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President Biden has been laser-focused on solving the pandemic and fixing the economy. But after those two items are adequately addressed he will move on to his next big agenda item: climate.

Looking past the current storm to the next: climate politics

It’s next on the Biden agenda and the corporate world will likely be tapped for a national plan to bring about true change

As the industry and its leaders diligently work to survive the pandemic — which appears, now in its 15th month, to be making a defiant comeback — it is nearly impossible to ask operators and corporate leaders to look past the immediate storm raging on their doorstep.

Not only navigating the important immediate health-and-safety implications of the pandemic to employees and customers alike, but simultaneously reacting to fundamental and permanent change to the core business model is more than most leaders have ever had to face in their careers. 

Every CEO in this industry has more than earned their paycheck over the last year and very likely the next. But as the inimitable former Congressman Charlie Wilson, played by Tom Hanks in the eponymous movie, “Charlie Wilson’s War” says, “that little ball, it keeps on bouncin’.”

In this case that little ball is the ever-evolving portfolio of issues (and opportunities) that the industry, and the country, face.  And the one set of issues that is most likely to make a short-term art form out of executive scoffing and eye-rolling — and yet may have more long-term fundamental impact on industry behavior — is the impending storm of climate politics.

Yes, climate.

Clearly, for the last year, the Biden team, either as candidate Biden or as President Biden, has been laser-focused on two things: solving the pandemic and fixing the economy. But after those two items are adequately addressed (hopefully), he will move on to his next big agenda item. You guessed it, climate. The Biden administration is deadly serious about climate.

In fact, in spite of the pandemic and the subsequent bottom dropping out of the economy, a disproportionately large percentage of early Biden administration appointees and hirings were, and continue to be, in the climate space.  And the administration is already engaging in “conversations” with key industries and corporate leaders regarding the direction he feels the country — and by association their enterprises — need to head. We have already seen in the last few weeks alone, the Securities and Exchange Commission begin the process of investigating corporate records on diversity and climate.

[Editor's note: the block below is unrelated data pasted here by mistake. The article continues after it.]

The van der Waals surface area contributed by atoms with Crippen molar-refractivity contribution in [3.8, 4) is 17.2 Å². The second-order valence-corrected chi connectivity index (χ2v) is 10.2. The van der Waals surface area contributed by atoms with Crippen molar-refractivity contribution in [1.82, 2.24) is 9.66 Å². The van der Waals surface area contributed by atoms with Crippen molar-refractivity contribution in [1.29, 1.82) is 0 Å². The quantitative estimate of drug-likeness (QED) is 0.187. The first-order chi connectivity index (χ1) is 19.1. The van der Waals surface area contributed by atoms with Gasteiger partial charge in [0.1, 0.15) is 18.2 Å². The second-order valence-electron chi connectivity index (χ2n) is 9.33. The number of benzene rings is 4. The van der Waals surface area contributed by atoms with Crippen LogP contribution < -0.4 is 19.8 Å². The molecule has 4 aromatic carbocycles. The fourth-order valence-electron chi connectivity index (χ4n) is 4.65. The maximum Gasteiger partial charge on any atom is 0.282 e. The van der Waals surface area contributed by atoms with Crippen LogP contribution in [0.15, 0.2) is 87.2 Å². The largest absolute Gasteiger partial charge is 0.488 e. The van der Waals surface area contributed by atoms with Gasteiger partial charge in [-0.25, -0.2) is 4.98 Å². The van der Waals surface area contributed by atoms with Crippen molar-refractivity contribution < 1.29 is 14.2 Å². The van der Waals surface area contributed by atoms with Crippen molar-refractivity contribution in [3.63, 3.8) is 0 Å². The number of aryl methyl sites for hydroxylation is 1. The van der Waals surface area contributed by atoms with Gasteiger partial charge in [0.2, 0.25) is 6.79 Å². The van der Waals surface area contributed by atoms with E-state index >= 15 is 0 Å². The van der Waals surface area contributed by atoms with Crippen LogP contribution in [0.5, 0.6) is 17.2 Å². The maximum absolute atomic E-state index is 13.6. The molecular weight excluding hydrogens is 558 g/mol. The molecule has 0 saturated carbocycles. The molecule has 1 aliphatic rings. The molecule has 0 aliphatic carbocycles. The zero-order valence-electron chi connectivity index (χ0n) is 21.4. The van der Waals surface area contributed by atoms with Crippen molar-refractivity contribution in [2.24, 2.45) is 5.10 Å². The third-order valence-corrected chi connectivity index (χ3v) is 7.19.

Not the Labor Department. Not OSHA. Not the EEOC. Not the EPA. The SEC. (Insert your own expletive here).

In conjunction with that, major investment firms — like the biggest one of all, BlackRock — have been pressuring the SEC to pursue national corporate and industry standards on carbon and greenhouse gas reduction, renewable energy, transportation and infrastructure and other sustainability issues.

And not because they’re a bunch of traditional “greenies” — but because they are a different type of “greenie” motivated by a different kind of green: money.

For a growing segment of the investor community, bringing some semblance of a national plan together is the best way to make smarter future investments and most importantly, manage risk. It’s the big money guys partnering with the government to bring some predictability to the space. 

That alone should get everyone’s attention. When significant sectors of the investor community, including private equity and pension funds, tie future investment in companies — your company — to their record on climate, leaders will be inclined to respond.

For publicly traded companies, this will be a new frontier in unimaginable ways and the exposure is real. And as the playing field shifts, all other companies, despite their ownership structures, will be sucked into the vacuum. And, ironically, at the end of the day, it will be driven, in large part, by the investment community.

Nothing changes business behavior like other businesses. The competition for innovation, market share, customer loyalty and attracting and retaining the best employees is a business-to-business battle royale. The government is merely a bystander.

That is also often very true in the public policy space. Bernie Sanders and Chuck Schumer have been unsuccessfully trying to raise the national minimum wage for two decades, yet the national minimum wage conversation has been shaped more profoundly by the unilateral actions of employers like Walmart, Amazon, Target and now Darden. It was the businesses themselves that reshaped the landscape.

So while the here and now of the pandemic is on the industry doorstep, understandably absorbing the full attention of industry leaders, the next set of dominoes — climate — is pulling into the driveway. 

Probably sometime this summer, when Mother Nature offers us a tasty menu of record heat, record drought, record wildfires and record hurricanes, Joe Biden will be ringing our doorbell.

Joe Kefauver is managing partner of Align Public Strategies, a full-service public affairs and creative firm that helps corporate brands, governments and nonprofits navigate the outside world and inform their internal decision making.

This article does not necessarily reflect the opinions of editors or management.

TAGS: Workforce
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